'September came; the heat of the atmosphere began to abate; but, contrary to expectation, the mortality increased. Formerly, a hope of recovery might be indulged; now infection was the certain harbinger of death, which followed, generally, in the course of three days, often within the space of twenty-four hours. The privy council ordered an experiment to be tried, which was grounded on the practice of former times. To dissipate the pestilential miasm, fires of seacoal, in the proportion of one fire to every twelve houses, were kindled in every street, court, and alley of London and Westminster. They were kept burning three days and nights, and were at last extinguished by a heavy and continuous fall of rain. The next bill exhibited a considerable reduction in the amount of deaths; and the survivors congratulated each other on the cheering prospect. But the cup was soon dashed from their lips; and in the following week, more than ten thousand victims, a number hitherto unknown, sunk under the augmented violence of the disease. Yet even now, when hope had yielded to despair, their deliverance was at hand. The high winds which usually accompany the autumnal equinox, cooled and purified the air; the fever, though equally contagious, assumed a less malignant form, and its ravages were necessarily more confined, from the diminution of the population on which it had hitherto fed. The weekly burials successively decreased from thousands to hundreds ; and in the beginning of December, seventy-three parishes were pronounced clear of the disease. The intelligence was hailed with joy by the emigrants, who returned in crowds to take possession of their homes, and resume their usual occupations: in February, the court was once more fixed at Whitehall, and the nobility and gentry followed the footsteps of the sovereign. Though more than one hundred thousand individuals are said to have perished, yet in a short time, the chasm in the population was no longer discernible. The plague continued indeed to linger in particular spots, but its terrors were forgotten or despised; and the streets, so recently abandoned by the inhabitants, were again thronged with multitudes in the eager pursuit of profit, or pleasure, or crime.'-Vol. xii. p. 123.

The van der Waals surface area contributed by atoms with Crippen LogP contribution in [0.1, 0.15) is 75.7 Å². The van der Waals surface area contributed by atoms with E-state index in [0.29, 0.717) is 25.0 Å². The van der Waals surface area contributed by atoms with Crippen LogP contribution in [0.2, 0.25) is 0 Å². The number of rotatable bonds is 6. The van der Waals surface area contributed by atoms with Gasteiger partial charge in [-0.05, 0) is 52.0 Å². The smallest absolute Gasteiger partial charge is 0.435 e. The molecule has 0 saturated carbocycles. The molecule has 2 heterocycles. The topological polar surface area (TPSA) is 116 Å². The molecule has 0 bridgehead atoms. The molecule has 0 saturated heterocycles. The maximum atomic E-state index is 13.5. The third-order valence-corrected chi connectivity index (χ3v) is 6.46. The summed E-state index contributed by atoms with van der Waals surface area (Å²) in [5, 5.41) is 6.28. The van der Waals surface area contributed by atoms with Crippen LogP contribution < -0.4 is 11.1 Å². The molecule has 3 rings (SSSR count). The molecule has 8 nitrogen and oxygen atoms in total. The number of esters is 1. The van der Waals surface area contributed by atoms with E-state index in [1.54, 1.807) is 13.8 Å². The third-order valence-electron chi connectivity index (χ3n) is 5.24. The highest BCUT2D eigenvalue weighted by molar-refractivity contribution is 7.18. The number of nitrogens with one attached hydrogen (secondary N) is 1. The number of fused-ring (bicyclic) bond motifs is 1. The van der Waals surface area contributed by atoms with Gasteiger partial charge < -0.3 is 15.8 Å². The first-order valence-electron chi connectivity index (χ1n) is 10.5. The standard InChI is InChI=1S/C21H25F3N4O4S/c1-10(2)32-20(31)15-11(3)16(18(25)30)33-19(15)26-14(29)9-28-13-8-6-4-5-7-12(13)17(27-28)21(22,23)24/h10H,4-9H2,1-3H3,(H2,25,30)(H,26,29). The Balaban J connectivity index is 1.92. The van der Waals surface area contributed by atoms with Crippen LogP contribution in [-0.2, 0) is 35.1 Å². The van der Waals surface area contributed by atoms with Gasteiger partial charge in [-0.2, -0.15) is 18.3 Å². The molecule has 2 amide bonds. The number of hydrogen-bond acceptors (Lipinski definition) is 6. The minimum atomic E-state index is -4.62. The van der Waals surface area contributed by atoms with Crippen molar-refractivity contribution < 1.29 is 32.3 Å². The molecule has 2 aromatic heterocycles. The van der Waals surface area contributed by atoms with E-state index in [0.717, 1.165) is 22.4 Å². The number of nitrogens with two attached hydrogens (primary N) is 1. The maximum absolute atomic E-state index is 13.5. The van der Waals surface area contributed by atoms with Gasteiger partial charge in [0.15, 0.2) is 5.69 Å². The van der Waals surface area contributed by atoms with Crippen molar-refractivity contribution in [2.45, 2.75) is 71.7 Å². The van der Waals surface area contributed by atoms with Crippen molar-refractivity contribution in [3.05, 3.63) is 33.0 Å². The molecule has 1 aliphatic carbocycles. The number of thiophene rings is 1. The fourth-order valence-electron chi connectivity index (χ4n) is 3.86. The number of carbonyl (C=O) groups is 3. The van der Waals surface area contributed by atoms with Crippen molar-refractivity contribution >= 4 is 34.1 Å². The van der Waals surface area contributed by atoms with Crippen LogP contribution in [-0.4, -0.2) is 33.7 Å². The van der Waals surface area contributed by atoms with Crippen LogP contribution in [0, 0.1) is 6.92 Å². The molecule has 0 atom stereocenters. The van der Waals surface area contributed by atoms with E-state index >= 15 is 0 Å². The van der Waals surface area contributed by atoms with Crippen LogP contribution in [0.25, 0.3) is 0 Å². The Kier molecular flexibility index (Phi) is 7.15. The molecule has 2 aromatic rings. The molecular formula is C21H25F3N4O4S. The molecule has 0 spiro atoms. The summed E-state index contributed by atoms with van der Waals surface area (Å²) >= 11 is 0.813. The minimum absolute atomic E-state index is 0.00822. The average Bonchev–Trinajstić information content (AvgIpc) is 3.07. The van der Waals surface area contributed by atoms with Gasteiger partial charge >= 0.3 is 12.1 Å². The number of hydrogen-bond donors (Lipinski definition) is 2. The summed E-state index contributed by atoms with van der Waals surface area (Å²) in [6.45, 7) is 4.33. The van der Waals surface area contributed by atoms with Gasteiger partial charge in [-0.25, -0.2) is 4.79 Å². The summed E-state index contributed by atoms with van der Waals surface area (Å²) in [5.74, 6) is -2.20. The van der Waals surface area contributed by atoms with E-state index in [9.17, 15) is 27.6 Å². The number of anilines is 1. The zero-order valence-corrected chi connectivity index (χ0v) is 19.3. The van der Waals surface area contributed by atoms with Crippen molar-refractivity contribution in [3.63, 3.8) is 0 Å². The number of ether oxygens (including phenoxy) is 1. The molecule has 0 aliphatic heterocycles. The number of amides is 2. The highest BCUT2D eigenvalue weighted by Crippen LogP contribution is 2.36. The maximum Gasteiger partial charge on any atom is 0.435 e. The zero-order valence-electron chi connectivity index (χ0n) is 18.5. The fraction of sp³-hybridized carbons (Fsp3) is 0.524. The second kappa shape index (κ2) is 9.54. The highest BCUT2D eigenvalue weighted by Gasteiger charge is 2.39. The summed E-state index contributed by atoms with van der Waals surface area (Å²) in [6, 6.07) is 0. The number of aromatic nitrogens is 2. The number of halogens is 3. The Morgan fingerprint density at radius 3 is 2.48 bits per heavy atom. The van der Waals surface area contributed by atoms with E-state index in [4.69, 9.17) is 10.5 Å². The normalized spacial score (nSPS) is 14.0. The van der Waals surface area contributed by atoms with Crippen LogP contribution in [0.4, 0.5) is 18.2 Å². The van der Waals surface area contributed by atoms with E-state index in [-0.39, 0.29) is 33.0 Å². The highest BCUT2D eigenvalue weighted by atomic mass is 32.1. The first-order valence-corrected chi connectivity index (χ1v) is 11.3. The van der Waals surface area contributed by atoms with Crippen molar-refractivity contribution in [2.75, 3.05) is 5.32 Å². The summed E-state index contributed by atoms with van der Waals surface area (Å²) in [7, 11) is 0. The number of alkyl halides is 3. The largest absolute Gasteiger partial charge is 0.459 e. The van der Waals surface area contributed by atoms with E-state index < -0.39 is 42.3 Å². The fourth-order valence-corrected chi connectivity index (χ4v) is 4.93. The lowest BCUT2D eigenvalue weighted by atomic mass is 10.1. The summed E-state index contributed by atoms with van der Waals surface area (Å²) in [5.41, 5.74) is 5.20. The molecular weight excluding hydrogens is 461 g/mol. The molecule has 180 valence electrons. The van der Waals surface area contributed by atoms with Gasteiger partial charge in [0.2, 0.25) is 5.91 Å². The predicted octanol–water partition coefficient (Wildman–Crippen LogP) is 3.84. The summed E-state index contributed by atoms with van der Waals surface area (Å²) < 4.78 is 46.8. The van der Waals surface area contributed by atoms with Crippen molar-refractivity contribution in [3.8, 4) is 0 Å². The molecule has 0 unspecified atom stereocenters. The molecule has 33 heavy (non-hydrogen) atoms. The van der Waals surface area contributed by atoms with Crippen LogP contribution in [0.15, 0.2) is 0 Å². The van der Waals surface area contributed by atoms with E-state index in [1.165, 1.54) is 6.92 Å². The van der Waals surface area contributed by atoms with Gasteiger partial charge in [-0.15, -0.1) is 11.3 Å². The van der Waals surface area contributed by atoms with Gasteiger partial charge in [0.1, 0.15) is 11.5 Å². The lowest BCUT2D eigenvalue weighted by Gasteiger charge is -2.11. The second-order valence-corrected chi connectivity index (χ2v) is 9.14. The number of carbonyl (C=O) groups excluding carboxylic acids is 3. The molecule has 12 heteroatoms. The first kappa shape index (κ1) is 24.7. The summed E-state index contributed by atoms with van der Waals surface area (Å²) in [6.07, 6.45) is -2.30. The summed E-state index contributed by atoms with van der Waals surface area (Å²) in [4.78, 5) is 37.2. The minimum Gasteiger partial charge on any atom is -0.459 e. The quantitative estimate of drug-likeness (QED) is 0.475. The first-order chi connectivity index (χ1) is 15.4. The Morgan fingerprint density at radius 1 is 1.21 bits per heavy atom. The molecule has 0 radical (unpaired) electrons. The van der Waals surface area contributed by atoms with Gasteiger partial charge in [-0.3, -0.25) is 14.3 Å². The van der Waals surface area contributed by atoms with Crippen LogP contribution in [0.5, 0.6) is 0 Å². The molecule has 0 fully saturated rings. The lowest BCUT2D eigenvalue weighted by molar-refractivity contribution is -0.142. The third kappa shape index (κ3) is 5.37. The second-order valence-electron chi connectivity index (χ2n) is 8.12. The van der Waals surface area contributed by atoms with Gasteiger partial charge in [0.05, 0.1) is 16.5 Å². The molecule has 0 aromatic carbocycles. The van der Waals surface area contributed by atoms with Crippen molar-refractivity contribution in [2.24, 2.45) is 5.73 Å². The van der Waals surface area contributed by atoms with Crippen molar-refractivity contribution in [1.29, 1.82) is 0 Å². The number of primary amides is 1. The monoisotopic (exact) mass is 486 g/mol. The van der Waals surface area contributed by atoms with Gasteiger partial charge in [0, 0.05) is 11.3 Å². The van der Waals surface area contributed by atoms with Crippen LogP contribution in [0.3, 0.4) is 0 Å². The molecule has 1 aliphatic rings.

We observe a singular oversight in our diligent and learned historian, vol. xii. p. 213: On the third reading of Lord Rous's Divorce bill, in 1670, a measure in which the king took great interest; for reasons which were suspected to be personal, he surprised the House by taking his seat on the throne, and directing the lords to proceed as if he were not present. This fact is